In mid-2016, Ng Ain Kin realized that she was ready for the next challenge, so she transferred to Abbott Vascular in California, a division of Abbott that focuses on implantable devices in the areas of interventional cardiology and peripheral intervention. She currently serves as the group’s project manager of regulatory affairs for advertising and promotion, continuing her role in the cross section of healthcare and technology that has since become personal.

“About three years ago, when my mother, who later passed away, was in cancer treatment, I could see that the medical professionals were taking too much blood from her,” shares Ng Ain Kin. “And I was thinking about how close I am to the blood-testing technology that could help her but was not available to her. I think that people will have a longer or better life due to two things: better devices or better medicine. That type of progress is the reason I love being a scientist.”

Finding Yourself

Though she says she would not go back to commodity software or the defense industry, she’s grateful for the learning opportunities that helped her find what she does not want to do or what circumstances are no longer manageable. “I am moving very far away from software engineering and, as you get older and there are life events, you have to be aware of what you’re doing and really know yourself,” she shares.

That same philosophy has been applied throughout her life to Ng Ain Kin’s extracurricular activities. She joined the IEEE as a college student, rising to become chair of the Student Branch at McGill, and stayed connected to local Chapters throughout her early career. “My first ten years, I stayed away from the technical groups because I was intimidated,” she admits. “Not being in academia, I didn’t see a way to fit in to the technical societies that offered opportunities to publish papers.”

After becoming more comfortable with her own career experience, she changed her mind. Upon moving to the United States, Ng Ain Kin participated in the founding and leadership of the New Hampshire WIE Affinity Group as well as the formation of the NH Teacher- In-Service-Program (TISP), which encourages mentorship and support for teachers directly.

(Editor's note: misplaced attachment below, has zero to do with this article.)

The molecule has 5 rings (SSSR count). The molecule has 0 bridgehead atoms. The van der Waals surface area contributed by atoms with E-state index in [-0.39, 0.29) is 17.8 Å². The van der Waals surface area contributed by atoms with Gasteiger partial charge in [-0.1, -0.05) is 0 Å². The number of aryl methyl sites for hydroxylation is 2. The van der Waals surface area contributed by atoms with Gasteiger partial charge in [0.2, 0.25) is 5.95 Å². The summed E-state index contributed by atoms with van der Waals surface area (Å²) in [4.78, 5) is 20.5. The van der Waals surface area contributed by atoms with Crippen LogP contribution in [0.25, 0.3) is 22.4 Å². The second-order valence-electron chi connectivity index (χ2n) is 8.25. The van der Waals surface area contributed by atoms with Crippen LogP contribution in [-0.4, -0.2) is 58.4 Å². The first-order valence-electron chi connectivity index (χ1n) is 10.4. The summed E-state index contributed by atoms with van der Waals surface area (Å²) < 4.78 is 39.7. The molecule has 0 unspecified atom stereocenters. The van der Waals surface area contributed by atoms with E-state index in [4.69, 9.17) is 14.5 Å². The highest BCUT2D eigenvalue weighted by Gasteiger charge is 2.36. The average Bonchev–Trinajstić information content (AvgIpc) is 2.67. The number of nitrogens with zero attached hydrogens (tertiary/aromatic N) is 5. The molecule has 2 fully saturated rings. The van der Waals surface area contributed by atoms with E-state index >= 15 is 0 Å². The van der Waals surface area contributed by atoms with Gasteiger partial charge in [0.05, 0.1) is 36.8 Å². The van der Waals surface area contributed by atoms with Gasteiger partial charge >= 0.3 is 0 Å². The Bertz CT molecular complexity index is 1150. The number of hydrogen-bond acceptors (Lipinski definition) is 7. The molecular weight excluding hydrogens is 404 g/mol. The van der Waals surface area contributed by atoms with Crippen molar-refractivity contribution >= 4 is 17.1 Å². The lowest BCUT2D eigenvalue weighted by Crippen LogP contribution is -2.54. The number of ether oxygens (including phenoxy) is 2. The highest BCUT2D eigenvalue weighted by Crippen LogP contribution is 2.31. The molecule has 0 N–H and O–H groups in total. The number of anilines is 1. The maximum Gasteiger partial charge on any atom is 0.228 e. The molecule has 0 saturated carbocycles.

“I really like roles in education, maybe because my late mother was a teacher,” she says. “IEEE has been a platform to help me bring people together, to build upon ideas, and support education.” Aside from the TISP program, which Ng Ain Kin continued with after moving back to Canada, she was appointed to the Education Activities Pre-Engineering Coordination Committee and, in 2010, received the Canadian Advanced Technology Alliance WIE Mentor of the Year award for her work locally with Student Branches. “I love being a mentor,” she shares. “You are part teacher, part friend, and even part parent!” Throughout these efforts, she also served in several leadership capacities within the Ottawa Section, eventually accepting an appointment to the IEEE Women in Engineering Committee for the years 2015–2017.

Admittedly, it was difficult for Ng Ain Kin to attend as many IEEE and WIE events as she would have liked due to her work commitments but that looks to be changing as well, as she seeks the balance she prefers for herself. “My job now is headquartered in California and allows me to travel every other month, which means I can also connect with more people as I work through the planned changes I have for my final year as a WIE Committee member,” she explains.

Striving for balance is something Ng Ain Kin has always struggled with but prioritized. While the priorities have shifted over her impressive 25-year career, she says she would never have guessed when she graduated that this is the life she wanted. Still, it works well for her. “IEEE gives me the opportunities to do the charitable things I can’t necessarily do at work, where my role is supporting a for-profit global organization,” she says. At home, her husband and two sons share her passions. “It’s a high-technology house, but a great choice for my family,” she says.

Ng Ain Kin shares a common joke in her house: “We have more computers or devices than humans!” Which, she continues, is not always a bad thing. “The key is balance and also embracing the changes along the way. Think of bamboo: it is very pliable and yet very strong. Being willing to bend when needed or staying firm at other times, that is necessary in my field.”
—Leslie Prives

Reproduced with permission from Women In Engineering Magazine, Volume II No1, June 2017

N. Ed: Jennifer Ng Ain Kin has written multiple articles for the IEEE Canadian Review. She has profiled the achievements of both new and seasoned WIE volunteers, and also shared her experience in recruiting teachers to participate in IEEE Canada’s Teacher In-Service Program (TISP) Committee. In keeping with her long history of mentoring, she has coached IEEE Canada Student Members and Young Professionsl in writing pieces for our publication about their own volunteer experiences.